Welding Strong Relationships
ESAB MIG Aluminum Systems Keep Trailer Production Rolling at High Speed at Trailstar International
“Relationships mean a lot to me,” says Tom Hahn, president of Trailstar International, a leading manufacturer of aluminum body dump trailers in Alliance, Ohio. “I can count on ESAB Account Manager Bill DiMuzio or any of my reps to come in from ESAB. They’re willing to come to us with projects and say, ‘Hey, we’ve got this new welder. Will you try it out?’ Well, they’ll bring it in, and we’ll beat the hell out of it, find any bugs and help ESAB fix them.”
The relationship between ESAB, Trailstar and Hahn goes back decades. Since the 1980s, the ESAB 452 CC/CV power source, ST-21 MIG gun and AlcoTecâ aluminum wire have been their mainstay. With such a strong relationship, DiMuzio wanted Trailstar to be among the first U.S. companies to try the Warriorâ 500i CC/CV inverter-based welding system when ESAB introduced it in 2013.
The Warrior 500i provides a top output of 500 amps and a duty cycle of 100 percent at 400 amps/36 volts — and Trailstar certainly relies on that beefy output for welding with 1/16 in. 5356 AlcoTec NT aluminum wire. Typical welding parameters are 280 amps/25 volts and higher, and welds 4 to 8 ft. long are the norm on large dump bodies. As an inverter, the Warrior 500i is smaller (H18.5 x L28.1 x W12.8 in.) and lighter (115 lbs.) than Trailstar’s older ESAB units.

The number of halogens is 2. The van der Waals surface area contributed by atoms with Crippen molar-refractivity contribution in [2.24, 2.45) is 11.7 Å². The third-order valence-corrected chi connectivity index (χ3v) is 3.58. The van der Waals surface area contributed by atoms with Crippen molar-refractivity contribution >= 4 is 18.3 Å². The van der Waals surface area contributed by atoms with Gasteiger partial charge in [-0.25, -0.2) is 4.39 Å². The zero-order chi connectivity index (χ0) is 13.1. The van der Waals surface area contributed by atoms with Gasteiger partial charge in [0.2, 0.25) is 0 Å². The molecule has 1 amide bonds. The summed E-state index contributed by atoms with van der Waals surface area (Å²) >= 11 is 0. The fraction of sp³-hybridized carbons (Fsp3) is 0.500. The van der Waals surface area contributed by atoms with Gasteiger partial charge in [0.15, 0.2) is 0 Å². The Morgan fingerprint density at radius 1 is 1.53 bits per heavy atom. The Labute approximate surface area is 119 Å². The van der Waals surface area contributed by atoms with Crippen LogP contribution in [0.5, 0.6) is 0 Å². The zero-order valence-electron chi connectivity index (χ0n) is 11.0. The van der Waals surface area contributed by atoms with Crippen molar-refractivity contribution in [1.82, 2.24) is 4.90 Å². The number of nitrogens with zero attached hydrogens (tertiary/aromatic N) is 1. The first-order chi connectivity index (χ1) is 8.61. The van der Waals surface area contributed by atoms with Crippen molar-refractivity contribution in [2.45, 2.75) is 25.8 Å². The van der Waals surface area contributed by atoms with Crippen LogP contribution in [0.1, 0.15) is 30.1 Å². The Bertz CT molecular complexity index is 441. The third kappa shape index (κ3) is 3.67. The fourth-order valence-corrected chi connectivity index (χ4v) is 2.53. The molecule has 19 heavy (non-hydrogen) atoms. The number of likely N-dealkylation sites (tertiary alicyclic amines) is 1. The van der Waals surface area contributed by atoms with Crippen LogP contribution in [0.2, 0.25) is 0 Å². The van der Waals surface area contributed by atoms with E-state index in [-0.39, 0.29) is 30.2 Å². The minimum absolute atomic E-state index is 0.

At first glance, Trailstar Maintenance Supervisor Ken Sigman II was skeptical of the Warrior. “I was kind of just scratching my head because it’s smaller than the older style and I’m like, ‘Man, I just don’t foresee this thing holding up.’ But the more it got to be used … it was fabulous because it was condensed.”
That small size makes it easy for Trailstar to put the Warrior power source and feeder on a cart that can be easily moved around large trailers. For welding stations with boom-mounted feeders, the small size means that Trailstar can easily tuck the unit along the wall of its 10,000-sq.-ft.-facility, which is small for a facility that produces six to seven trailers per week.